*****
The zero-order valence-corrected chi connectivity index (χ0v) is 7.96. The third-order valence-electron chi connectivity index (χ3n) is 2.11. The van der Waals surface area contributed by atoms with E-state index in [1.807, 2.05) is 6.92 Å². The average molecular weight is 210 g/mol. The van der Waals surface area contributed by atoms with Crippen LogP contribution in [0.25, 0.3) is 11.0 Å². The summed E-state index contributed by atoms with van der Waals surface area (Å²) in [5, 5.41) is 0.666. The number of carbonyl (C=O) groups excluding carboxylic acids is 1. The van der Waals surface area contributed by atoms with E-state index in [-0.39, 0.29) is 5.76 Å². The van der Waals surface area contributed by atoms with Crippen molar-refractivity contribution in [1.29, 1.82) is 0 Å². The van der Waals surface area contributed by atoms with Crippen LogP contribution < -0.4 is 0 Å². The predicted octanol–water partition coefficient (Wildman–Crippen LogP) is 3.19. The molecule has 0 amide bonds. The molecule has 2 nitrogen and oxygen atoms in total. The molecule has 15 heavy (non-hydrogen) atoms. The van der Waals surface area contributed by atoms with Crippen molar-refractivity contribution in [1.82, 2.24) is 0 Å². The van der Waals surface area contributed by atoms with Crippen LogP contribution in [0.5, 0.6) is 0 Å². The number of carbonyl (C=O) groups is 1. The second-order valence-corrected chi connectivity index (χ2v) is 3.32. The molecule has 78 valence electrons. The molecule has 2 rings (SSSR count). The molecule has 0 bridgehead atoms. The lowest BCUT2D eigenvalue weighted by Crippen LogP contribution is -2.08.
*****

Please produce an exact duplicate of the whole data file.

The zero-order valence-corrected chi connectivity index (χ0v) is 7.96. The third-order valence-electron chi connectivity index (χ3n) is 2.11. The van der Waals surface area contributed by atoms with E-state index in [1.807, 2.05) is 6.92 Å². The average molecular weight is 210 g/mol. The van der Waals surface area contributed by atoms with Crippen LogP contribution in [0.25, 0.3) is 11.0 Å². The summed E-state index contributed by atoms with van der Waals surface area (Å²) in [5, 5.41) is 0.666. The number of carbonyl (C=O) groups excluding carboxylic acids is 1. The van der Waals surface area contributed by atoms with E-state index in [-0.39, 0.29) is 5.76 Å². The van der Waals surface area contributed by atoms with Crippen molar-refractivity contribution in [1.29, 1.82) is 0 Å². The van der Waals surface area contributed by atoms with Crippen LogP contribution < -0.4 is 0 Å². The predicted octanol–water partition coefficient (Wildman–Crippen LogP) is 3.19. The molecule has 0 amide bonds. The molecule has 2 nitrogen and oxygen atoms in total. The molecule has 15 heavy (non-hydrogen) atoms. The van der Waals surface area contributed by atoms with Crippen molar-refractivity contribution in [1.82, 2.24) is 0 Å². The van der Waals surface area contributed by atoms with Crippen LogP contribution in [0.5, 0.6) is 0 Å². The number of carbonyl (C=O) groups is 1. The second-order valence-corrected chi connectivity index (χ2v) is 3.32. The molecule has 78 valence electrons. The molecule has 2 rings (SSSR count). The molecule has 0 bridgehead atoms. The lowest BCUT2D eigenvalue weighted by Crippen LogP contribution is -2.08.